The movement to encourage lawyers to write in “plain English” is nothing new. In fact, when I went to law school over 15 years ago we were counseled to avoid using fancy legalese and unnecessary verbiage in our legal briefs.
If you are paying attention, you’ll see that I just broke that rule – three times. I was pretty obvious about it; most people would agree that the second sentence above would have been better if I had said “we were taught to avoid using fancy legal terms and unnecessary words in our legal briefs.” But when you are a lawyer, it is not always easy – or effective – to simplify your words into plain English. In fact, many would argue that lawyers need to write “like a lawyer” to be taken seriously and to insure that what they say is legally accurate. Some even say that if you write in a way that everyone can understand, people will stop thinking they need lawyers. Or so the argument goes.
As both a lawyer and writing coach, I tend to fall closer toward the plain English side of things. Too often I’ve seen lawyers use overly exaggerated legal phrases as a way to mask a poor legal argument, sub-par writing skills, or both. The tactic rarely works, and the reader is often left feeling confused, irritated and un-convinced of whatever message the writer was trying to send.
And when you are a writer – legal or otherwise – it all comes down to your message. Your reader needs to hear it, understand it, and then do with it what you want them to. Yes, I did just end that sentence with a preposition. Sometimes you have to break the “rules” to make the most sense.
Some people are naturally strong writers. Others have to work hard at it, and getting even a couple of decent sentences down on paper can feel like torture. But whether or not you consider yourself a good writer, the following tips will help you improve whatever you are trying to say:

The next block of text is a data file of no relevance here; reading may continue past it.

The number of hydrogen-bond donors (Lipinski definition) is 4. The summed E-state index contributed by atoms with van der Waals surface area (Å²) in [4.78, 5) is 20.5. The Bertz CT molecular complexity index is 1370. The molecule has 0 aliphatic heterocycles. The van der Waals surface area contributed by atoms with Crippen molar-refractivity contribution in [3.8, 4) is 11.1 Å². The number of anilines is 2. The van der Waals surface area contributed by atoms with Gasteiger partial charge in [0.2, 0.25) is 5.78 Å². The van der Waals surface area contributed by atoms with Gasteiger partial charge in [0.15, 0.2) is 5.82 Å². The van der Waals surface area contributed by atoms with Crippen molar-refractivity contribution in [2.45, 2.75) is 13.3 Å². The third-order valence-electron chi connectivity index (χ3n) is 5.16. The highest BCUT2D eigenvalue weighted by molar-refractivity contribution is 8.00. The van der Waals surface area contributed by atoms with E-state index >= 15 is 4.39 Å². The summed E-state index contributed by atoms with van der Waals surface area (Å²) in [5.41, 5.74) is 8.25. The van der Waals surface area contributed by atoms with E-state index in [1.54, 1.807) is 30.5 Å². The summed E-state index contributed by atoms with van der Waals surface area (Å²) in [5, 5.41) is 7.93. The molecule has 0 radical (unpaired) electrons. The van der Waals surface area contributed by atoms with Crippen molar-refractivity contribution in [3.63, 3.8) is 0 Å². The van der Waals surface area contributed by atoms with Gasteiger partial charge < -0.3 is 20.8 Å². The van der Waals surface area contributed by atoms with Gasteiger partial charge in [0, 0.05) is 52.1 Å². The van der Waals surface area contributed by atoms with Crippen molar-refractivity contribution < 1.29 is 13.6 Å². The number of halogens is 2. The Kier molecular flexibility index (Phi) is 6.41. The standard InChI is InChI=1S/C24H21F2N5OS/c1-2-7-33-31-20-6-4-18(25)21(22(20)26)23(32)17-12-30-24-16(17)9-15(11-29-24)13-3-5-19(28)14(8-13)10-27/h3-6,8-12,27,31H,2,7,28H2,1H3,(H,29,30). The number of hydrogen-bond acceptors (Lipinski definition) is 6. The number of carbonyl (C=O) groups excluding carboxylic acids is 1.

1. Know your message
Why are you writing? Do you want to persuade, educate, request action? Before you start to write, try to summarize your purpose and message in a detailed, yet focused, sentence or two. Think about what you want your audience to ultimately know.
2. Give your audience a roadmap
If you are writing anything longer than a couple of paragraphs, tell your readers up front what you want them to know and make it easy for them to find that information. In this piece, for example, I told you right away that I was going to give you five ways to improve your writing. If you wanted, you could have skipped my introductory paragraphs and gone right to the “meat” of the article – the numbered list – and still gotten the majority of my message.
3. Eliminate unnecessary words and phrases
Before you file, send, publish or post something you have written, read it out loud. Listen for wordy phrases, run-on sentences, redundancies and anything else that causes you to take a breath in the middle of reading. Instead of describing something as “red in color”, just say it was red. You rarely need to “apprise” someone; telling him or her will do just fine. If the accident happened because the stoplight was broken, you do not need to say that the accident “resulted because of the fact that the stoplight was malfunctioning.” And you get the idea.
4. Use “legalese” appropriately
Sometimes lawyers need to sound like lawyers. The important thing is to know when you need to use a legal term of art in your writing and when you do not. Words like “heretofore” are rarely necessary, but an argument that the plaintiff is “collaterally estopped” may be the only way to be legally accurate. Before using a legal term, make sure you have a rational justification for your word choice, and eliminate the words that are not needed to make your point.
5. Know your message
I’m listing this twice because it is so important. If you do not have a message, there is no reason to be writing in the first place.